However, the Agency surprisingly draws the line at within-class viral differentiation, such as the cited example of adeno-associated virus (AAV) serotypes AAV-2 vs. AAV-5. The guidance states that the Agency will make the sameness determination on a “case-by-case basis,” which is potentially problematic for the AAV gene therapy programs in development. For example, a large portion of non-clinical AAV research and development efforts is focused on developing different AAV serotypes to provide a level of product differentiation, evade pre-existing neutralizing antibodies or enhance tropism for a cell type. If the Agency establishes precedence that separate AAV serotypes alone are not enough to avoid a sameness conclusion, much of the AAV gene therapy pipeline in the industry will be at some sameness risk unless there are alternative differentiating molecular features (or there are better clinical efficacy results). Gene therapy companies may see increased concerns from investors given the risk of market exclusion for sameness of vectors with different serotypes, as there are large non-clinical, clinical and commercial supply costs (likely hundreds of millions of US $) required to support full development for these products.

The Agency expands on the sameness risk with additional language regarding principal molecular features for the assessment, stating that: “FDA does not intend to consider two gene therapy products to be different drugs based solely on minor differences between their transgenes and/or vectors.”  What constitutes a “minor difference” in the Agency’s view is subjective enough to make many companies that are not ahead in development within a given indication very uncomfortable. Does this mean that two transgenes, which have nucleic acid variations or deletions that are posited to be therapeutically relevant, are the same until proven otherwise by pivotal clinical data? A literal interpretation of the guidance suggests this is possible, but any gene therapy development program will be reviewed on the merits of its non-clinical and clinical data and the Agency reserves the right to determine sameness based on these data. For a final point of clarification (or, depending on one’s view, a lack thereof), the Agency adds that: “If two gene therapy products express the same transgene and have or use the same vector, determining whether the gene therapy products are the same drug…may also depend on additional features of the final product that can contribute to the therapeutic effect. These additional features may include regulatory elements…” In this statement, the Agency indicates that principal molecular features such as the promoter or codon optimization may be a point of differentiation for products with the same transgene and/or the same vector, with the important caveat that these features contribute to a therapeutic benefit, dovetailing nicely into the overarching point that the sameness assessment may ultimately depend on the totality of clinical data produced from late-stage efficacy trials.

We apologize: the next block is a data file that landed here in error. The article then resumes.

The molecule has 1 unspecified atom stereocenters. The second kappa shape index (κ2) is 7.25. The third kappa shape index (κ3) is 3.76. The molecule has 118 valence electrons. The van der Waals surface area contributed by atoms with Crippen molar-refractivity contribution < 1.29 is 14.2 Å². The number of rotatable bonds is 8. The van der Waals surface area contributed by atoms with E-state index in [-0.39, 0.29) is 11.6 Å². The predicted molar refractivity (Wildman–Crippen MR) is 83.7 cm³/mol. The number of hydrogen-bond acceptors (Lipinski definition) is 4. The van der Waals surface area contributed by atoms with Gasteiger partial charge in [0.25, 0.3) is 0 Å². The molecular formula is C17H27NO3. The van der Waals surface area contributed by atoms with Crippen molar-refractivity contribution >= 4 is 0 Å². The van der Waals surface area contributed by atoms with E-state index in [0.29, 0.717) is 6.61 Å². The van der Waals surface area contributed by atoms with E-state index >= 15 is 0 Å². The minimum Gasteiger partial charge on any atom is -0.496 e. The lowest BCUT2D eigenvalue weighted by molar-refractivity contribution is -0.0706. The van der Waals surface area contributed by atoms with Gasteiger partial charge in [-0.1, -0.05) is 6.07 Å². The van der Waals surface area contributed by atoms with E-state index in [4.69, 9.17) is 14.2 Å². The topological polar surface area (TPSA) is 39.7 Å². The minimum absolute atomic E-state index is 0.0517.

In defense of the Agency, they are applying the rules of the Orphan Drug Act to a much more complicated biotechnological modality as compared to small molecules or monoclonal antibodies, where sameness risk has a lower price to pay. So how does a sponsor take on the calculated risk of advancing an expensive manufacturing and development program for gene therapy, knowing that the Agency (given this new guidance) may decline approval due to molecular sameness if there is no clinical differentiation? An initial step is reading, interpreting and following the FDA guidance as stated, then following-up with the Agency in a meeting format to gain more insight. There are multiple pathways to engage the Agency in early development, including INTERACT, Type B and Type C meetings. Given that the Type C meeting is post-IND (i.e., following the completion of pivotal nonclinical toxicology studies and the initiation of a first-in-human trial), it may seem like the least valuable time for this discussion.

However, a sponsor can have multiple Type C meetings to address the broad array of challenges that arise during development, and the application of orphan-drug regulations to a sponsor’s development program is a very relevant topic for a Type C meeting. An entire Type C meeting can be dedicated to the orphan-drug designation and exclusivity questions, including molecular sameness and the level of clinical superiority required to negate it. Concurrently, data from a Phase 1 study can assess the likelihood that a given gene therapy product, which may be infringing on molecular sameness, can be reasonably expected to achieve clinical superiority in later-stage development. In this situation, it is critically important to have an in-depth understanding of disease pathophysiology, prior clinical study outcomes (and applicable regulatory precedence), along with robust pharmacological modeling and statistical simulation capabilities. Results from these analyses, shared with the Agency during early-phase discussions such as a Type C meeting, may help clarify considerations for sameness of a gene therapy produce and enhance portfolio prioritization decisions for sponsors.

When the biotechnology industry pushes further into uncharted territories, the industry also pushes the Agency along with it. The new draft guidance on sameness for gene therapies for orphan-drug designation and exclusivity, while similar to other guidance in many ways, is unlike any the Agency as had to issue before. Sponsors and gene therapy researchers need to take this communication seriously, interpret where, when and how it may impact their pipeline, and reach out to the Agency for assistance as early and as often as possible. It is essential for drug developers and regulators to work together in this regard, as there are many rare diseases of monogenic causality that are in need of an effective treatment and gene therapies provide a platform to potentially modify – if not permanently transform – the lives for patients living with these conditions. It is our responsibility as a drug development community, agency and industry combined, to advance these potential therapeutic solutions and turn them into realities.